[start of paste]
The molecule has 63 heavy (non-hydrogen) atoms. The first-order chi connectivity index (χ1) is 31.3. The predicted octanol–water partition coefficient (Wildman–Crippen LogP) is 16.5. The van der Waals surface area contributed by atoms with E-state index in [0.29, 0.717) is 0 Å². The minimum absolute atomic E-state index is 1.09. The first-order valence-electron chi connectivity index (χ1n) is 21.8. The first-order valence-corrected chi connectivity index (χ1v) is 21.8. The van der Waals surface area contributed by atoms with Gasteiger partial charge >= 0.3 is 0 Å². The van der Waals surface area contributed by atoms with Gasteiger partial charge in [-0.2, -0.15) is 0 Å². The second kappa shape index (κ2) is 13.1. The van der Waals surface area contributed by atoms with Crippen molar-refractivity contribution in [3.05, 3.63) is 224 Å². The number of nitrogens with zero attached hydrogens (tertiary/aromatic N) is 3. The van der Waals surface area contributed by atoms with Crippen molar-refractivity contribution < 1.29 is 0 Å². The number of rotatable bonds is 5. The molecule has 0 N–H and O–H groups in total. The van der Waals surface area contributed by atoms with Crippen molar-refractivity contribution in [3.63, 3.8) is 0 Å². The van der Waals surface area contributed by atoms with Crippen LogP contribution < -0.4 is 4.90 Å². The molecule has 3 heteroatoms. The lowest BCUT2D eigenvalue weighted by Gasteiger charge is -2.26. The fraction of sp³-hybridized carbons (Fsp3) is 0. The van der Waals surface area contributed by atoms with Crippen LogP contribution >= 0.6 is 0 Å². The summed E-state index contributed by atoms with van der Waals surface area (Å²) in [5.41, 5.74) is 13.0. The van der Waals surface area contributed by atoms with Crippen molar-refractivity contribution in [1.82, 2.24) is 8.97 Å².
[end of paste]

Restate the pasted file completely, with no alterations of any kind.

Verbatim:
The molecule has 63 heavy (non-hydrogen) atoms. The first-order chi connectivity index (χ1) is 31.3. The predicted octanol–water partition coefficient (Wildman–Crippen LogP) is 16.5. The van der Waals surface area contributed by atoms with E-state index in [0.29, 0.717) is 0 Å². The minimum absolute atomic E-state index is 1.09. The first-order valence-electron chi connectivity index (χ1n) is 21.8. The first-order valence-corrected chi connectivity index (χ1v) is 21.8. The van der Waals surface area contributed by atoms with Gasteiger partial charge >= 0.3 is 0 Å². The van der Waals surface area contributed by atoms with Gasteiger partial charge in [-0.2, -0.15) is 0 Å². The second kappa shape index (κ2) is 13.1. The van der Waals surface area contributed by atoms with Crippen molar-refractivity contribution in [3.05, 3.63) is 224 Å². The number of nitrogens with zero attached hydrogens (tertiary/aromatic N) is 3. The van der Waals surface area contributed by atoms with Crippen molar-refractivity contribution < 1.29 is 0 Å². The number of rotatable bonds is 5. The molecule has 0 N–H and O–H groups in total. The van der Waals surface area contributed by atoms with Crippen molar-refractivity contribution in [3.63, 3.8) is 0 Å². The van der Waals surface area contributed by atoms with Crippen LogP contribution < -0.4 is 4.90 Å². The molecule has 3 heteroatoms. The lowest BCUT2D eigenvalue weighted by Gasteiger charge is -2.26. The fraction of sp³-hybridized carbons (Fsp3) is 0. The van der Waals surface area contributed by atoms with Crippen LogP contribution >= 0.6 is 0 Å². The summed E-state index contributed by atoms with van der Waals surface area (Å²) in [5.41, 5.74) is 13.0. The van der Waals surface area contributed by atoms with Crippen molar-refractivity contribution in [1.82, 2.24) is 8.97 Å².